Alisa in Warland

Follow one young filmmaker's journey deep into the heart of the conflict in Ukraine.

Alisa in Warland In the midst of revolution and civil war, a filmmaker sets out to find herself. From the barricades of Maidan Square, to the frontlines in Donbass, to the safety of a Parisian apartment, Alisa struggles with her love for boyfriend Stephane, her impartiality as a journalist and her duties as a proud Ukrainian. Constantly treading the line between director and subject, filmmaker and fighter, will Alisa leave this conflict with her love, and her life, intact?
Alisa laughs as she is wooed by a camouflaged soldier. "Hot as a volcano and strong as the wind that's your kiss on my lips, my beloved girl. Whenever you are near me, it's like I am drunk.... I drink drop by drop till the very bottom. I didn't live until I met you". Alisa is distraught when she later discovers her suitor has been killed on the battlefield.

As the sun rose to the sounds of gunfire and grenades, the young film student sets out to document the monumental events taking place in Kiev. In the midst of the fighting Alisa meets Stephane, a French journalist. "If it weren't for the revolution, we wouldn't be together. Even our first kiss was on Maidan". Together, the couple set off to Donetsk to report on the budding separatist movement. They are shocked by the strength of anti-Western fervour there. After splitting up, Alisa is taken prisoner and interrogated by pro-Russian paramilitaries.

Undeterred by the trauma of imprisonment, Alisa returns to the frontline, with the notorious far-right Pravy Sektor. "Russia propaganda was making them look evil. Pictured them as bloodthirsty nationalists. But what I saw were ordinary guys". They are amateurish, trying to work artillery from printed paper. "Wikipedia doesn't say anything. We need a real manual", complains one of the soldiers.

Alisa finds kinship and excitement with the Pravy Sektor fighters. Upon her return to Kiev she is already preparing to go back. But her enthusiasm for battle, and her growing passion for the fight worries Stephane. He feels she is overstepping the mark, becoming too involved. "Stop playing at being a soldier. There is no need", snaps Stephane. "What if I become a soldier?" replies Alisa. She is becoming confused about where her allegiances lie.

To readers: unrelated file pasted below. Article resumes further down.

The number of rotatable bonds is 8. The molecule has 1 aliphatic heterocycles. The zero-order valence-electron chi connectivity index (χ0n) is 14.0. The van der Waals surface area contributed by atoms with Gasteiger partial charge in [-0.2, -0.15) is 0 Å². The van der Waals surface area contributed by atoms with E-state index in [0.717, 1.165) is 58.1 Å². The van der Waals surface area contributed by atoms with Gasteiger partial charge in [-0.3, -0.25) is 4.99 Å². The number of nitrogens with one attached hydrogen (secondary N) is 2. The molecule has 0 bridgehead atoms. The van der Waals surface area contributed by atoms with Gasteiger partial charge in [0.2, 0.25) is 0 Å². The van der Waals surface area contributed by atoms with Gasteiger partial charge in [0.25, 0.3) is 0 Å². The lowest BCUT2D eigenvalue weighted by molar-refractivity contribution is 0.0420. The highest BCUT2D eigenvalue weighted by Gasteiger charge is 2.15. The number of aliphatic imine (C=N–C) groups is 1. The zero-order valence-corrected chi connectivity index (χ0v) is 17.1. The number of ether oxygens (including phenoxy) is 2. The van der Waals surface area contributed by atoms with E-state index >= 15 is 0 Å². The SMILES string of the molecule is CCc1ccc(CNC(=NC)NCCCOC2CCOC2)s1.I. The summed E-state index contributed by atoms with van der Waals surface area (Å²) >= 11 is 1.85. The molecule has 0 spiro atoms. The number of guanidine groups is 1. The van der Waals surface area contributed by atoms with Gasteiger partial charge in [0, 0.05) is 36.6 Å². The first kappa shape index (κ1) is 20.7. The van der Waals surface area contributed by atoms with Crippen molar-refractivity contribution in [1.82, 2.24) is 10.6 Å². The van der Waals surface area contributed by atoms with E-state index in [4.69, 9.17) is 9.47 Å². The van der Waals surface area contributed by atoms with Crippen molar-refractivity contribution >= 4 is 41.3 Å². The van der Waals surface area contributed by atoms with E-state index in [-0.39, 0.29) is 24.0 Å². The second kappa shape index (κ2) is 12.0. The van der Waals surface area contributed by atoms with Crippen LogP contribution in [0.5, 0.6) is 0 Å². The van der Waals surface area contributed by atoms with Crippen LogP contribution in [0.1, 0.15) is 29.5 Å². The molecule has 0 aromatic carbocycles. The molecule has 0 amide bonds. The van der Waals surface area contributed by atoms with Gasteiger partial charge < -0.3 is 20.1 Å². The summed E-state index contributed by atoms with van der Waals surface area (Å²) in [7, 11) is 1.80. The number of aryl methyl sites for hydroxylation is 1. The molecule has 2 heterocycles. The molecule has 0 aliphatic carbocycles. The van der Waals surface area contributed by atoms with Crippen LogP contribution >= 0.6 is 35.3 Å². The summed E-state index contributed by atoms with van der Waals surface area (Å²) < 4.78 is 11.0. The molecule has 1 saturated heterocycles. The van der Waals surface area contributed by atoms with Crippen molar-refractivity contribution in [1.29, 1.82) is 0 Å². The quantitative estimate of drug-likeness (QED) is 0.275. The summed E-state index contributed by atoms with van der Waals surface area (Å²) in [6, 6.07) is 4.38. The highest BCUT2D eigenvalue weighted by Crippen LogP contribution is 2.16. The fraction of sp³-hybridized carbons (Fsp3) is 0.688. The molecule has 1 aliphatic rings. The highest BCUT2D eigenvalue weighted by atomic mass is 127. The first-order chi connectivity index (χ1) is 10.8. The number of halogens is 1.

Alisa In Warland is both a deeply personal story of love in time of war, and a fascinating insight into the ongoing conflict in eastern Ukraine.

The Producers

Alisa Kovalenko was born in Zaporozhye, Ukraine in 1987. She studied journalism at the Shevchenko Kiev State University between 2006 and 2011 before going on to study documentary directing under the supervision of Alexander Koval at the Karpenko-Kary National University of Theatre, Film and Television in Kiev. In 2015 she graduated from the DOK PRO course at the Andrzej Wajda Master School of Film Directing. She previously directed the full-length documentary Sister Zo about a female football player coming to terms with her troubled family life.

Liubov Durakova was born in Kharkov, Ukraine in 1986 and graduated from the Moscow State University at the Department of Mines and Petroleum in 2007. Like Alisa, he studied cinema documentary directing under Alexander Koval and graduated from the DOK Pro course at the Andrzej Wajda Master School of Film Directing in 2015. He has previously worked with Alisa on Video-poetry of Maidan and Sister Zo.

Miroslaw Dembinski is a teacher at the Polish National Film School in Lodz. He has made documentaries for over 20 years and received over 80 international film festival prizes for his work.

Making The Film

The move tells us the dramatic story of a Kiev film student who takes part in a protest on Maidan. Driven by documentary filmmaker instinct, but also by a sense of civic responsibility, the observer is gradually turning into a participant of those events. When the war in the East of the country begins, Alisa goes there with a camera. She reaches the hottest spots on the front. She is taken prisoner for a few days by separatists. Nevertheless, she does not give up filming everything happening around her. The result is a very personal film-diary directed by Alisa Kovalenko and Liubov Durakova.

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